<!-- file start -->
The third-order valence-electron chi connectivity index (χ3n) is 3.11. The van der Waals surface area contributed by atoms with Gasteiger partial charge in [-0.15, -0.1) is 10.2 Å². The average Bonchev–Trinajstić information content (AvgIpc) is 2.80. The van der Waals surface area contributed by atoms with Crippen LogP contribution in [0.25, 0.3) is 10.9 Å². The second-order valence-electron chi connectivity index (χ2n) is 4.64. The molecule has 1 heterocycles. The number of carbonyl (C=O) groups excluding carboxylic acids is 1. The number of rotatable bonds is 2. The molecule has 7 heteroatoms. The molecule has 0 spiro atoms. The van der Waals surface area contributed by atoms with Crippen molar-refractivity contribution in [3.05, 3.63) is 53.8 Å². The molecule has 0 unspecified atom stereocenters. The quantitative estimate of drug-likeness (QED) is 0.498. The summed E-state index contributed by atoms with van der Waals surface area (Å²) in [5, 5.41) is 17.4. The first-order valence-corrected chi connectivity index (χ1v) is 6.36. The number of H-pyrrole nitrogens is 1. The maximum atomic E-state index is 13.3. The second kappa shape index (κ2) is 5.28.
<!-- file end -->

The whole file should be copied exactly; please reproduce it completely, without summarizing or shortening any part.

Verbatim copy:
The third-order valence-electron chi connectivity index (χ3n) is 3.11. The van der Waals surface area contributed by atoms with Gasteiger partial charge in [-0.15, -0.1) is 10.2 Å². The average Bonchev–Trinajstić information content (AvgIpc) is 2.80. The van der Waals surface area contributed by atoms with Crippen LogP contribution in [0.25, 0.3) is 10.9 Å². The second-order valence-electron chi connectivity index (χ2n) is 4.64. The molecule has 1 heterocycles. The number of carbonyl (C=O) groups excluding carboxylic acids is 1. The number of rotatable bonds is 2. The molecule has 7 heteroatoms. The molecule has 0 spiro atoms. The van der Waals surface area contributed by atoms with Crippen molar-refractivity contribution in [3.05, 3.63) is 53.8 Å². The molecule has 0 unspecified atom stereocenters. The quantitative estimate of drug-likeness (QED) is 0.498. The summed E-state index contributed by atoms with van der Waals surface area (Å²) in [5, 5.41) is 17.4. The first-order valence-corrected chi connectivity index (χ1v) is 6.36. The number of H-pyrrole nitrogens is 1. The maximum atomic E-state index is 13.3. The second kappa shape index (κ2) is 5.28.